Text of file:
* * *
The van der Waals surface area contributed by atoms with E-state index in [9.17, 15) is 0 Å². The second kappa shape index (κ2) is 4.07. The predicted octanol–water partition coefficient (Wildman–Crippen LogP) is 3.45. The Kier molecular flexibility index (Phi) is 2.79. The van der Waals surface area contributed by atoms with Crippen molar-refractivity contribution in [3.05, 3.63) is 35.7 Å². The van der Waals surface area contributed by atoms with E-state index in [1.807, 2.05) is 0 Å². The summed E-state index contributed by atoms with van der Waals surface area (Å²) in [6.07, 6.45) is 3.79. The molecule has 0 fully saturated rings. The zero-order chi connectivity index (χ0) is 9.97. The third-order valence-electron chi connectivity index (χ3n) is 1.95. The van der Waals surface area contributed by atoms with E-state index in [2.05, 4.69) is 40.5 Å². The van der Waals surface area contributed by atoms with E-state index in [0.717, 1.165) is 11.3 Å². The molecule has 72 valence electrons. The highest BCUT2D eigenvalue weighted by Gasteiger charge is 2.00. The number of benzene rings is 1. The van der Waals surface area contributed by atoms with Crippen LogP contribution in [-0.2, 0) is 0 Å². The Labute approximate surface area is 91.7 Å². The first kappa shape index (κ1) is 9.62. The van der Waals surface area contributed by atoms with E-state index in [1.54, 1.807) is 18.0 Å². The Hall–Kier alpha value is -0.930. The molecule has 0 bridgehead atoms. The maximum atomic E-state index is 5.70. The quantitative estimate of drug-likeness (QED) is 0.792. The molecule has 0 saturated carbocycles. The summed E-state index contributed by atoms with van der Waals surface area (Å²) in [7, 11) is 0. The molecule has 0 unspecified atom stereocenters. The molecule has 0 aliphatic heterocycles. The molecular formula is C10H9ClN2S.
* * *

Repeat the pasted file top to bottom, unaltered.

The van der Waals surface area contributed by atoms with E-state index in [9.17, 15) is 0 Å². The second kappa shape index (κ2) is 4.07. The predicted octanol–water partition coefficient (Wildman–Crippen LogP) is 3.45. The Kier molecular flexibility index (Phi) is 2.79. The van der Waals surface area contributed by atoms with Crippen molar-refractivity contribution in [3.05, 3.63) is 35.7 Å². The van der Waals surface area contributed by atoms with E-state index in [1.807, 2.05) is 0 Å². The summed E-state index contributed by atoms with van der Waals surface area (Å²) in [6.07, 6.45) is 3.79. The molecule has 0 fully saturated rings. The zero-order chi connectivity index (χ0) is 9.97. The third-order valence-electron chi connectivity index (χ3n) is 1.95. The van der Waals surface area contributed by atoms with E-state index in [2.05, 4.69) is 40.5 Å². The van der Waals surface area contributed by atoms with E-state index in [0.717, 1.165) is 11.3 Å². The molecule has 72 valence electrons. The highest BCUT2D eigenvalue weighted by Gasteiger charge is 2.00. The number of benzene rings is 1. The van der Waals surface area contributed by atoms with Crippen LogP contribution in [-0.2, 0) is 0 Å². The Labute approximate surface area is 91.7 Å². The first kappa shape index (κ1) is 9.62. The van der Waals surface area contributed by atoms with E-state index in [1.54, 1.807) is 18.0 Å². The Hall–Kier alpha value is -0.930. The molecule has 0 bridgehead atoms. The maximum atomic E-state index is 5.70. The quantitative estimate of drug-likeness (QED) is 0.792. The molecule has 0 saturated carbocycles. The summed E-state index contributed by atoms with van der Waals surface area (Å²) in [7, 11) is 0. The molecule has 0 unspecified atom stereocenters. The molecule has 0 aliphatic heterocycles. The molecular formula is C10H9ClN2S.